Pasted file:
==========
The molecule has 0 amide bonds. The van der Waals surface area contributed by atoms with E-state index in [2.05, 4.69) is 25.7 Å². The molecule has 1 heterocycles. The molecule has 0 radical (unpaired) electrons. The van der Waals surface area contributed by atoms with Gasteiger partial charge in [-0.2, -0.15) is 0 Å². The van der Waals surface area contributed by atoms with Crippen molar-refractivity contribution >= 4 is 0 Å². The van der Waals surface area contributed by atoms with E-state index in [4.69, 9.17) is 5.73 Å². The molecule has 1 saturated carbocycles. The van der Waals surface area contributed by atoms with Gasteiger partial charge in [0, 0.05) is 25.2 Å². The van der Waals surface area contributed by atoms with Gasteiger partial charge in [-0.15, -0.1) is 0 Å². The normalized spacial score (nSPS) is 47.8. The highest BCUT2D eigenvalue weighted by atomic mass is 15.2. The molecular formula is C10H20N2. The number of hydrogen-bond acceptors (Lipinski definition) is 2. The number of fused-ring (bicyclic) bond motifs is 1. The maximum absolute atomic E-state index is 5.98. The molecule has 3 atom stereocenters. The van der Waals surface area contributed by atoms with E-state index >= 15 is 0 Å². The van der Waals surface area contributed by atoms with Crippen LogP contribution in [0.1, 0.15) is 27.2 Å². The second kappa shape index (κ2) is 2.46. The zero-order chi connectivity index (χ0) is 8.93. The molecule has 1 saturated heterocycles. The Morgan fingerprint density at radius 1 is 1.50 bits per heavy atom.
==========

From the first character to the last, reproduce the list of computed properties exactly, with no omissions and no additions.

The molecule has 0 amide bonds. The van der Waals surface area contributed by atoms with E-state index in [2.05, 4.69) is 25.7 Å². The molecule has 1 heterocycles. The molecule has 0 radical (unpaired) electrons. The van der Waals surface area contributed by atoms with Gasteiger partial charge in [-0.2, -0.15) is 0 Å². The van der Waals surface area contributed by atoms with Crippen molar-refractivity contribution >= 4 is 0 Å². The van der Waals surface area contributed by atoms with E-state index in [4.69, 9.17) is 5.73 Å². The molecule has 1 saturated carbocycles. The van der Waals surface area contributed by atoms with Gasteiger partial charge in [0, 0.05) is 25.2 Å². The van der Waals surface area contributed by atoms with Gasteiger partial charge in [-0.15, -0.1) is 0 Å². The normalized spacial score (nSPS) is 47.8. The highest BCUT2D eigenvalue weighted by atomic mass is 15.2. The molecular formula is C10H20N2. The number of hydrogen-bond acceptors (Lipinski definition) is 2. The number of fused-ring (bicyclic) bond motifs is 1. The maximum absolute atomic E-state index is 5.98. The molecule has 3 atom stereocenters. The van der Waals surface area contributed by atoms with E-state index >= 15 is 0 Å². The van der Waals surface area contributed by atoms with Crippen LogP contribution in [0.1, 0.15) is 27.2 Å². The second kappa shape index (κ2) is 2.46. The zero-order chi connectivity index (χ0) is 8.93. The molecule has 1 saturated heterocycles. The Morgan fingerprint density at radius 1 is 1.50 bits per heavy atom.